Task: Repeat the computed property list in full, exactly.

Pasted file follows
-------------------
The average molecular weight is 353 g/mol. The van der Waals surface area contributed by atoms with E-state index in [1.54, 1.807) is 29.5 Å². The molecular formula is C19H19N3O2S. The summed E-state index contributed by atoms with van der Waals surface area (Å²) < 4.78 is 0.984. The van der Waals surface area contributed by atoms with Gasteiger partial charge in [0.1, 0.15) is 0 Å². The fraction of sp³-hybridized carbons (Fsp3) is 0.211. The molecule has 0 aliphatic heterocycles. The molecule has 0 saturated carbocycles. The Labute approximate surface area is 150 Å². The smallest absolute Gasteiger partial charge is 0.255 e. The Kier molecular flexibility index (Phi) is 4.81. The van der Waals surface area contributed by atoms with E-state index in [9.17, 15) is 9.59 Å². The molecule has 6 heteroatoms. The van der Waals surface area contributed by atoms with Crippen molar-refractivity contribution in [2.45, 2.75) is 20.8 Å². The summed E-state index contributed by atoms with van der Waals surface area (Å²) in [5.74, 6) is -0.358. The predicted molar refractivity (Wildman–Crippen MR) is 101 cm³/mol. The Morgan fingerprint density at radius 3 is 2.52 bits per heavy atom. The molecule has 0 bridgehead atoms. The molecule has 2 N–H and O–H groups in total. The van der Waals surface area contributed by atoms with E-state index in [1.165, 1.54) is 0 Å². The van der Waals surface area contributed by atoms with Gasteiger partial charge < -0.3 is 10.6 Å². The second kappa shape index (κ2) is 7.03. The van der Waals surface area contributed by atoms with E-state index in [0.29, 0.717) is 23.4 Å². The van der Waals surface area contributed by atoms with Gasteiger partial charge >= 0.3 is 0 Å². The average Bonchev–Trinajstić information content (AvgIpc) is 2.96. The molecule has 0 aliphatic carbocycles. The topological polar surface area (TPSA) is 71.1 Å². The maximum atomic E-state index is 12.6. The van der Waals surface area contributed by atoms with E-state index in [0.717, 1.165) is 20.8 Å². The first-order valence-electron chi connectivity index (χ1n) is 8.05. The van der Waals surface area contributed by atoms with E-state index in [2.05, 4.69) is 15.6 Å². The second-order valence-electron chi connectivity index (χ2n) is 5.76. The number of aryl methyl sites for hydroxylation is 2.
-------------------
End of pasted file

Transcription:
The average molecular weight is 353 g/mol. The van der Waals surface area contributed by atoms with E-state index in [1.54, 1.807) is 29.5 Å². The molecular formula is C19H19N3O2S. The summed E-state index contributed by atoms with van der Waals surface area (Å²) < 4.78 is 0.984. The van der Waals surface area contributed by atoms with Gasteiger partial charge in [0.1, 0.15) is 0 Å². The fraction of sp³-hybridized carbons (Fsp3) is 0.211. The molecule has 0 aliphatic heterocycles. The molecule has 0 saturated carbocycles. The Labute approximate surface area is 150 Å². The smallest absolute Gasteiger partial charge is 0.255 e. The Kier molecular flexibility index (Phi) is 4.81. The van der Waals surface area contributed by atoms with E-state index in [9.17, 15) is 9.59 Å². The molecule has 6 heteroatoms. The van der Waals surface area contributed by atoms with Crippen molar-refractivity contribution in [2.45, 2.75) is 20.8 Å². The summed E-state index contributed by atoms with van der Waals surface area (Å²) in [5.74, 6) is -0.358. The predicted molar refractivity (Wildman–Crippen MR) is 101 cm³/mol. The Morgan fingerprint density at radius 3 is 2.52 bits per heavy atom. The molecule has 0 bridgehead atoms. The molecule has 2 N–H and O–H groups in total. The van der Waals surface area contributed by atoms with E-state index in [1.165, 1.54) is 0 Å². The van der Waals surface area contributed by atoms with Gasteiger partial charge < -0.3 is 10.6 Å². The second kappa shape index (κ2) is 7.03. The van der Waals surface area contributed by atoms with E-state index in [0.29, 0.717) is 23.4 Å². The van der Waals surface area contributed by atoms with Gasteiger partial charge >= 0.3 is 0 Å². The average Bonchev–Trinajstić information content (AvgIpc) is 2.96. The molecule has 0 aliphatic carbocycles. The topological polar surface area (TPSA) is 71.1 Å². The maximum atomic E-state index is 12.6. The van der Waals surface area contributed by atoms with E-state index in [0.717, 1.165) is 20.8 Å². The first-order valence-electron chi connectivity index (χ1n) is 8.05. The van der Waals surface area contributed by atoms with E-state index in [2.05, 4.69) is 15.6 Å². The second-order valence-electron chi connectivity index (χ2n) is 5.76. The number of aryl methyl sites for hydroxylation is 2.